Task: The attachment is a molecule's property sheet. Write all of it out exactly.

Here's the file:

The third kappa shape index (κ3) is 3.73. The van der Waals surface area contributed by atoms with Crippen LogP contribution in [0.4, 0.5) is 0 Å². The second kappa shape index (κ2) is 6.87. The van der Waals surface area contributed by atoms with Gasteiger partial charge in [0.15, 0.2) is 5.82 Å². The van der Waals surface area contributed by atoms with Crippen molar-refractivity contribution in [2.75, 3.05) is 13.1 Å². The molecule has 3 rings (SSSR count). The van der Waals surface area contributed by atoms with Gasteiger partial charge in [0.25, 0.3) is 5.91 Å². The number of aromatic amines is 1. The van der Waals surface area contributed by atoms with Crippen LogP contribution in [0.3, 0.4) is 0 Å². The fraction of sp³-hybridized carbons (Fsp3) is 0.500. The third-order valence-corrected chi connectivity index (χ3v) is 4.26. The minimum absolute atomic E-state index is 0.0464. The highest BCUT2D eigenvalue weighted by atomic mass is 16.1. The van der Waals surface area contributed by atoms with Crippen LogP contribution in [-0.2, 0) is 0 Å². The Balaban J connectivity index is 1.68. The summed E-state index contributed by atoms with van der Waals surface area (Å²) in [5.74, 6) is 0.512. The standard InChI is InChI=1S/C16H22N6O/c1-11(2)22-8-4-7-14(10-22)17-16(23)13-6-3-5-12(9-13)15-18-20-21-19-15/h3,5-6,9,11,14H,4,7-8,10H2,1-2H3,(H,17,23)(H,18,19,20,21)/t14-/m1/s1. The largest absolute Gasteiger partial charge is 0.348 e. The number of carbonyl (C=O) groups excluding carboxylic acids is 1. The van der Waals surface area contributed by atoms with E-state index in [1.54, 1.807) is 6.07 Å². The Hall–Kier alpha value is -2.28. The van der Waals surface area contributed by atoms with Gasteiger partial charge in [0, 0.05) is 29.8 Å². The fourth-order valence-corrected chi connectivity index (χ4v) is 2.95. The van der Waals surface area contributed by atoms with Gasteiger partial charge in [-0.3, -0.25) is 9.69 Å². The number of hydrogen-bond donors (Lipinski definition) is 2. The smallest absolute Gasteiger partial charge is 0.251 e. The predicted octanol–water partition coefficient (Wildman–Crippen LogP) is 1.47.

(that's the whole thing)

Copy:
The third kappa shape index (κ3) is 3.73. The van der Waals surface area contributed by atoms with Crippen LogP contribution in [0.4, 0.5) is 0 Å². The second kappa shape index (κ2) is 6.87. The van der Waals surface area contributed by atoms with Gasteiger partial charge in [0.15, 0.2) is 5.82 Å². The van der Waals surface area contributed by atoms with Crippen molar-refractivity contribution in [2.75, 3.05) is 13.1 Å². The molecule has 3 rings (SSSR count). The van der Waals surface area contributed by atoms with Gasteiger partial charge in [0.25, 0.3) is 5.91 Å². The number of aromatic amines is 1. The van der Waals surface area contributed by atoms with Crippen LogP contribution in [0.3, 0.4) is 0 Å². The fraction of sp³-hybridized carbons (Fsp3) is 0.500. The third-order valence-corrected chi connectivity index (χ3v) is 4.26. The minimum absolute atomic E-state index is 0.0464. The highest BCUT2D eigenvalue weighted by atomic mass is 16.1. The van der Waals surface area contributed by atoms with Crippen LogP contribution in [-0.2, 0) is 0 Å². The Balaban J connectivity index is 1.68. The summed E-state index contributed by atoms with van der Waals surface area (Å²) in [5.74, 6) is 0.512. The standard InChI is InChI=1S/C16H22N6O/c1-11(2)22-8-4-7-14(10-22)17-16(23)13-6-3-5-12(9-13)15-18-20-21-19-15/h3,5-6,9,11,14H,4,7-8,10H2,1-2H3,(H,17,23)(H,18,19,20,21)/t14-/m1/s1. The largest absolute Gasteiger partial charge is 0.348 e. The number of carbonyl (C=O) groups excluding carboxylic acids is 1. The van der Waals surface area contributed by atoms with E-state index in [1.54, 1.807) is 6.07 Å². The Hall–Kier alpha value is -2.28. The van der Waals surface area contributed by atoms with Gasteiger partial charge in [0, 0.05) is 29.8 Å². The fourth-order valence-corrected chi connectivity index (χ4v) is 2.95. The van der Waals surface area contributed by atoms with Gasteiger partial charge in [-0.3, -0.25) is 9.69 Å². The number of hydrogen-bond donors (Lipinski definition) is 2. The smallest absolute Gasteiger partial charge is 0.251 e. The predicted octanol–water partition coefficient (Wildman–Crippen LogP) is 1.47.